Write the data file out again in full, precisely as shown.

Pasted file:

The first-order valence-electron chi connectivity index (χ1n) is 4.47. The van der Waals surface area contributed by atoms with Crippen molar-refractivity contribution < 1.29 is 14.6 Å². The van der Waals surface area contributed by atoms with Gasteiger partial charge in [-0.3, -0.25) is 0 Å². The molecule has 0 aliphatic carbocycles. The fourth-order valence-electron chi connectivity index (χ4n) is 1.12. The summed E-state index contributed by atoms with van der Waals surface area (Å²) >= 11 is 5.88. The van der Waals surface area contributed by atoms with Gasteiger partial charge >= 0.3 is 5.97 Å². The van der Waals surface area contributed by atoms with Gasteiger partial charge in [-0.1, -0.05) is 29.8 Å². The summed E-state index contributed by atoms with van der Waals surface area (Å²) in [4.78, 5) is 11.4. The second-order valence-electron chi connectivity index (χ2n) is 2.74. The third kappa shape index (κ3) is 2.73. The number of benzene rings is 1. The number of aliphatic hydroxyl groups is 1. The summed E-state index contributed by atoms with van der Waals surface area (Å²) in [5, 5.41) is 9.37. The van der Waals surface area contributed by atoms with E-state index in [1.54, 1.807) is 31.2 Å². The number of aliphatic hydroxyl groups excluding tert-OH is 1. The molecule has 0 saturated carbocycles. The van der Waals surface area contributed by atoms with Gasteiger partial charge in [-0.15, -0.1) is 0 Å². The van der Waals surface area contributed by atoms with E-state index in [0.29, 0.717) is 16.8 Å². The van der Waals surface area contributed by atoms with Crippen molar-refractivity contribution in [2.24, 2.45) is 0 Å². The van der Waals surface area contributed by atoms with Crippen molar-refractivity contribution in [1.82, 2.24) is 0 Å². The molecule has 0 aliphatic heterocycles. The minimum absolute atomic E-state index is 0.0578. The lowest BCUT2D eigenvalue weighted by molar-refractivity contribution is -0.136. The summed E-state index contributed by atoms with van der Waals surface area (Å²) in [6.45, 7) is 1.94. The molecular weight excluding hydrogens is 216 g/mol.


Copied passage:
The first-order valence-electron chi connectivity index (χ1n) is 4.47. The van der Waals surface area contributed by atoms with Crippen molar-refractivity contribution < 1.29 is 14.6 Å². The van der Waals surface area contributed by atoms with Gasteiger partial charge in [-0.3, -0.25) is 0 Å². The molecule has 0 aliphatic carbocycles. The fourth-order valence-electron chi connectivity index (χ4n) is 1.12. The summed E-state index contributed by atoms with van der Waals surface area (Å²) >= 11 is 5.88. The van der Waals surface area contributed by atoms with Gasteiger partial charge >= 0.3 is 5.97 Å². The van der Waals surface area contributed by atoms with Gasteiger partial charge in [-0.1, -0.05) is 29.8 Å². The summed E-state index contributed by atoms with van der Waals surface area (Å²) in [4.78, 5) is 11.4. The second-order valence-electron chi connectivity index (χ2n) is 2.74. The third kappa shape index (κ3) is 2.73. The number of benzene rings is 1. The number of aliphatic hydroxyl groups is 1. The summed E-state index contributed by atoms with van der Waals surface area (Å²) in [5, 5.41) is 9.37. The van der Waals surface area contributed by atoms with E-state index in [1.54, 1.807) is 31.2 Å². The number of aliphatic hydroxyl groups excluding tert-OH is 1. The molecule has 0 saturated carbocycles. The van der Waals surface area contributed by atoms with Gasteiger partial charge in [-0.15, -0.1) is 0 Å². The van der Waals surface area contributed by atoms with E-state index in [0.29, 0.717) is 16.8 Å². The van der Waals surface area contributed by atoms with Crippen molar-refractivity contribution in [2.24, 2.45) is 0 Å². The van der Waals surface area contributed by atoms with Crippen molar-refractivity contribution in [1.82, 2.24) is 0 Å². The molecule has 0 aliphatic heterocycles. The minimum absolute atomic E-state index is 0.0578. The lowest BCUT2D eigenvalue weighted by molar-refractivity contribution is -0.136. The summed E-state index contributed by atoms with van der Waals surface area (Å²) in [6.45, 7) is 1.94. The molecular weight excluding hydrogens is 216 g/mol.